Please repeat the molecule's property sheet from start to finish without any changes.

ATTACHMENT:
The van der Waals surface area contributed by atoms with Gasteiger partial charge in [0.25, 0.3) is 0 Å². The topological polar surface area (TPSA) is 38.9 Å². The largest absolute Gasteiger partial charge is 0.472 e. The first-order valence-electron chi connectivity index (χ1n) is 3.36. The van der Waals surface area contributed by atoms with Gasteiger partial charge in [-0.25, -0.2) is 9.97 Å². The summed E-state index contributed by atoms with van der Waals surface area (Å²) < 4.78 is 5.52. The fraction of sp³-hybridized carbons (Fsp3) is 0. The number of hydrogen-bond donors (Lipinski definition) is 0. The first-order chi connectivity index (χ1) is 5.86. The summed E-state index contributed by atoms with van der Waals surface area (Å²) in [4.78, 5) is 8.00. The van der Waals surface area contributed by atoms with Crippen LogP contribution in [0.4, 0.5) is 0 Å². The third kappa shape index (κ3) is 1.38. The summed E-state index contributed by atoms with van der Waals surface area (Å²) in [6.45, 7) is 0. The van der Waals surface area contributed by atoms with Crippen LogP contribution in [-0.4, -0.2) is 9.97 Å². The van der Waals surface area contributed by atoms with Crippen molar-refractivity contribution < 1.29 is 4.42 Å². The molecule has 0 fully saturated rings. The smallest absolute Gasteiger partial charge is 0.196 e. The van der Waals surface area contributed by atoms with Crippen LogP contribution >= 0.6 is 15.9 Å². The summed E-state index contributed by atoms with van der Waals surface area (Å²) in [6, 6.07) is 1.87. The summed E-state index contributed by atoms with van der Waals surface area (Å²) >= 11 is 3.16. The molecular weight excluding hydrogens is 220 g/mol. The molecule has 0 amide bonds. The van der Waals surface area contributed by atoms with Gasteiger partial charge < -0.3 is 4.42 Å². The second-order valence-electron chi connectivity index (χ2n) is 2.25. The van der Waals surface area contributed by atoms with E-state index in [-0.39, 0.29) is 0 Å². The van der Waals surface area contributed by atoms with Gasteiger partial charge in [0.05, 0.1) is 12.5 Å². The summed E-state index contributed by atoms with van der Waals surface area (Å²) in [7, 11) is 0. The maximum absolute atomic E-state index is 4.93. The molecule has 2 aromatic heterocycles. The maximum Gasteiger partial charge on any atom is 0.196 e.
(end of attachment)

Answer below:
The van der Waals surface area contributed by atoms with Gasteiger partial charge in [0.25, 0.3) is 0 Å². The topological polar surface area (TPSA) is 38.9 Å². The largest absolute Gasteiger partial charge is 0.472 e. The first-order valence-electron chi connectivity index (χ1n) is 3.36. The van der Waals surface area contributed by atoms with Gasteiger partial charge in [-0.25, -0.2) is 9.97 Å². The summed E-state index contributed by atoms with van der Waals surface area (Å²) < 4.78 is 5.52. The fraction of sp³-hybridized carbons (Fsp3) is 0. The number of hydrogen-bond donors (Lipinski definition) is 0. The first-order chi connectivity index (χ1) is 5.86. The summed E-state index contributed by atoms with van der Waals surface area (Å²) in [4.78, 5) is 8.00. The van der Waals surface area contributed by atoms with Crippen LogP contribution in [0.4, 0.5) is 0 Å². The third kappa shape index (κ3) is 1.38. The summed E-state index contributed by atoms with van der Waals surface area (Å²) in [6.45, 7) is 0. The van der Waals surface area contributed by atoms with Crippen LogP contribution in [-0.4, -0.2) is 9.97 Å². The van der Waals surface area contributed by atoms with Crippen molar-refractivity contribution < 1.29 is 4.42 Å². The molecule has 0 fully saturated rings. The smallest absolute Gasteiger partial charge is 0.196 e. The van der Waals surface area contributed by atoms with Crippen LogP contribution >= 0.6 is 15.9 Å². The summed E-state index contributed by atoms with van der Waals surface area (Å²) in [6, 6.07) is 1.87. The summed E-state index contributed by atoms with van der Waals surface area (Å²) >= 11 is 3.16. The molecular weight excluding hydrogens is 220 g/mol. The molecule has 0 amide bonds. The van der Waals surface area contributed by atoms with Gasteiger partial charge < -0.3 is 4.42 Å². The second-order valence-electron chi connectivity index (χ2n) is 2.25. The van der Waals surface area contributed by atoms with E-state index in [-0.39, 0.29) is 0 Å². The van der Waals surface area contributed by atoms with Gasteiger partial charge in [0.05, 0.1) is 12.5 Å². The summed E-state index contributed by atoms with van der Waals surface area (Å²) in [7, 11) is 0. The maximum absolute atomic E-state index is 4.93. The molecule has 2 aromatic heterocycles. The maximum Gasteiger partial charge on any atom is 0.196 e.